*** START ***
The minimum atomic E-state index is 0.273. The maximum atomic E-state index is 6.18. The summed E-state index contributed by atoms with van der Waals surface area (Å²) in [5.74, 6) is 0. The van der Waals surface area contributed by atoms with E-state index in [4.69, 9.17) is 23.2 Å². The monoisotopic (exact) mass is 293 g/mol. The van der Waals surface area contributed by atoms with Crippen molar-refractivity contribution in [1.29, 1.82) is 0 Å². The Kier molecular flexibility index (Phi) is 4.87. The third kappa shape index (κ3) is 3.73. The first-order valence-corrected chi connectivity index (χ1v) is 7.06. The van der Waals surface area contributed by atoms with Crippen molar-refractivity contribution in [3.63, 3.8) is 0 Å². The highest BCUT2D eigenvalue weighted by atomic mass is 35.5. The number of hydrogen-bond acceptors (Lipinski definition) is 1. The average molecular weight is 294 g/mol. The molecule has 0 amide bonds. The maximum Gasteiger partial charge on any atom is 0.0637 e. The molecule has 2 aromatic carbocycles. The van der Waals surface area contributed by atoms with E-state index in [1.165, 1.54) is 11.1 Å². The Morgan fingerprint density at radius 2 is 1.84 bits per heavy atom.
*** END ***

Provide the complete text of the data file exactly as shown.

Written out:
The minimum atomic E-state index is 0.273. The maximum atomic E-state index is 6.18. The summed E-state index contributed by atoms with van der Waals surface area (Å²) in [5.74, 6) is 0. The van der Waals surface area contributed by atoms with E-state index in [4.69, 9.17) is 23.2 Å². The monoisotopic (exact) mass is 293 g/mol. The van der Waals surface area contributed by atoms with Crippen molar-refractivity contribution in [1.29, 1.82) is 0 Å². The Kier molecular flexibility index (Phi) is 4.87. The third kappa shape index (κ3) is 3.73. The first-order valence-corrected chi connectivity index (χ1v) is 7.06. The van der Waals surface area contributed by atoms with Crippen molar-refractivity contribution in [3.63, 3.8) is 0 Å². The highest BCUT2D eigenvalue weighted by atomic mass is 35.5. The number of hydrogen-bond acceptors (Lipinski definition) is 1. The average molecular weight is 294 g/mol. The molecule has 0 amide bonds. The maximum Gasteiger partial charge on any atom is 0.0637 e. The molecule has 2 aromatic carbocycles. The van der Waals surface area contributed by atoms with E-state index in [1.165, 1.54) is 11.1 Å². The Morgan fingerprint density at radius 2 is 1.84 bits per heavy atom.